Geopolitical Monitoring Report | January 20, 2023
China | United States
High Profile US and Chinese Officials Meet in Davos as Tensions Between Beijing and Washington Continue to Rise
US Treasury Secretary Janet Yellen met with Chinese Vice Premier Liu He at the ongoing World Economic Forum in Davos, Switzerland this week, in a meeting that was described as positive for both sides. Reporters noted that Yellen appeared to use the meetings as a way of gaining insight into China’s increasingly opaque economic figures and data. Chinese officials spent the meeting assuring US Treasury officials that Beijing would be able to exit its restrictive COVID-19 policies and avoid a potential crisis in its real estate industry without damaging economic growth.
While there is hope that the recent mass travel connected to Lunar New Year celebrations will provide an economic boost to the country, there is a risk that rising COVID-19 cases stemming from the recent holiday travels will offset any economic gains. In addition, population figures showed that China’s population has officially decreased for the first time in six decades, which will place further pressure on China’s slowing economy.
Chinese Leader Xi Jinping’s increasingly arbitrary responses to China’s crisis – such as his sudden ending of “zero-COVID” – may be rooted in the fact that after he secured his third-term, he has surrounded himself with nothing but loyalists who will not weigh all of their options before enacting policy. This growing fear of arbitrary decision making was cited by a former Japanese General who stated this concern led to Japan making significant investments in its military in order to deter Beijing.
The meeting between Yellen and Liu was a rare high-profile meeting between US and Chinese officials that ended on a positive note, however, it is unlikely to change the overall course of the relationship between Beijing and Washington. While the meeting did lead to Yellen being invited to visit China and continues the pattern of high profile talks between the two countries, the relationship between the US and China continues along a path of growing bifurcation between the two countries.
In addition to Japan moving to rebuild its military, US lawmakers on both sides of the political aisle are increasingly calling for the creation of a Pacific version of the NATO alliance due to fears that Xi’s increasingly arbitrary behavior may be setting the country on a course for an invasion of Taiwan. China’s falling population causing rising labor costs and the increasing geopolitical risks of doing business in the country have also led to European and American firms fleeing China for nations with lower manufacturing costs that also have governments that are perceived as “friendlier” to the West.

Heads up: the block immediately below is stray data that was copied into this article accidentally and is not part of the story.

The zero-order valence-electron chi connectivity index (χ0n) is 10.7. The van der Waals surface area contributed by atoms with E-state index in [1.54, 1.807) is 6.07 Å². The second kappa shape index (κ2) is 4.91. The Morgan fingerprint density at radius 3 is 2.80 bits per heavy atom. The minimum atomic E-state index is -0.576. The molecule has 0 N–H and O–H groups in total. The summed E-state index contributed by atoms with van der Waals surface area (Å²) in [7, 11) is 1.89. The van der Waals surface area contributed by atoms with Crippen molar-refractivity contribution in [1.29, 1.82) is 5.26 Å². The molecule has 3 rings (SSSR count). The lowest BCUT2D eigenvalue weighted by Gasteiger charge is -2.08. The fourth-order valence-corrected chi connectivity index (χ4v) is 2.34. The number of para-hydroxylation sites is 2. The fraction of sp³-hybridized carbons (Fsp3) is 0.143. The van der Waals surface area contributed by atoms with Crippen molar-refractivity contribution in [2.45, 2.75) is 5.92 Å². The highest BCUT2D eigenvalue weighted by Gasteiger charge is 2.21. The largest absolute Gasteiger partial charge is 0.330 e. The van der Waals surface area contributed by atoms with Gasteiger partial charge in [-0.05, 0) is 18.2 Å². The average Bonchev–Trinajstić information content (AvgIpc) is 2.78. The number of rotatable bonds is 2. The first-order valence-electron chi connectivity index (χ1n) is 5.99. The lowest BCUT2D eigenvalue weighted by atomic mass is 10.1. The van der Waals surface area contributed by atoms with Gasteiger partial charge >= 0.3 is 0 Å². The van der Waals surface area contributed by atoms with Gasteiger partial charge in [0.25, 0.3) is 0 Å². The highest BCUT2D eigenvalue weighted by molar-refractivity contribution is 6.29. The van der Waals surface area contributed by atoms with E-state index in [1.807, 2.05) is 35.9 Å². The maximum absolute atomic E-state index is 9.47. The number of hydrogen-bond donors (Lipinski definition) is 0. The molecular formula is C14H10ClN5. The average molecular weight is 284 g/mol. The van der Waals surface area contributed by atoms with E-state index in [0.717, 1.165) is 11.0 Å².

Companies and organizations that have operations in China or rely on supply chains through the country must ensure they have adequate open-source intelligence monitoring and analysis capabilities that can enable them to track and forecast the growing divide between China and the West. This can prevent them from facing situations like those seen by Western businesses that had operations in Russia and were forced in some cases to take multi-billion dollar losses following Moscow’s invasion of Ukraine.
As the divide between China and the West deepens, China is likely to continue to engage in coordinated inauthentic behavior on Western social media platforms with the aim of setting the narrative and also attempting to encourage citizens in these countries to adopt more pro-China positions. Western sanctions on Chinese entities and individuals are also almost certain to increase as the divide between the two countries increases.
This will require all companies that do business with any Chinese entities to ensure they have proper due diligence to ensure they are not inadvertently doing business with sanctioned entities. The export bans on advanced computer chip technology that Washington recently enacted on Beijing and other similar measures also have the potential to encourage corporate espionage and other illicit efforts at gaining such technology targeting firms that are now prohibited from transferring technology to China.
Companies whose technology is covered by such restrictions should take concrete steps to ensure that they are not victims of such efforts by conducting proper due diligence on new hires to see if they have connections to companies that would seek to violate export bans. These companies also should also conduct due diligence on all new customers, in order to ensure that they are not inadvertently violating export bans by selling to a shell company set up to bypass them.
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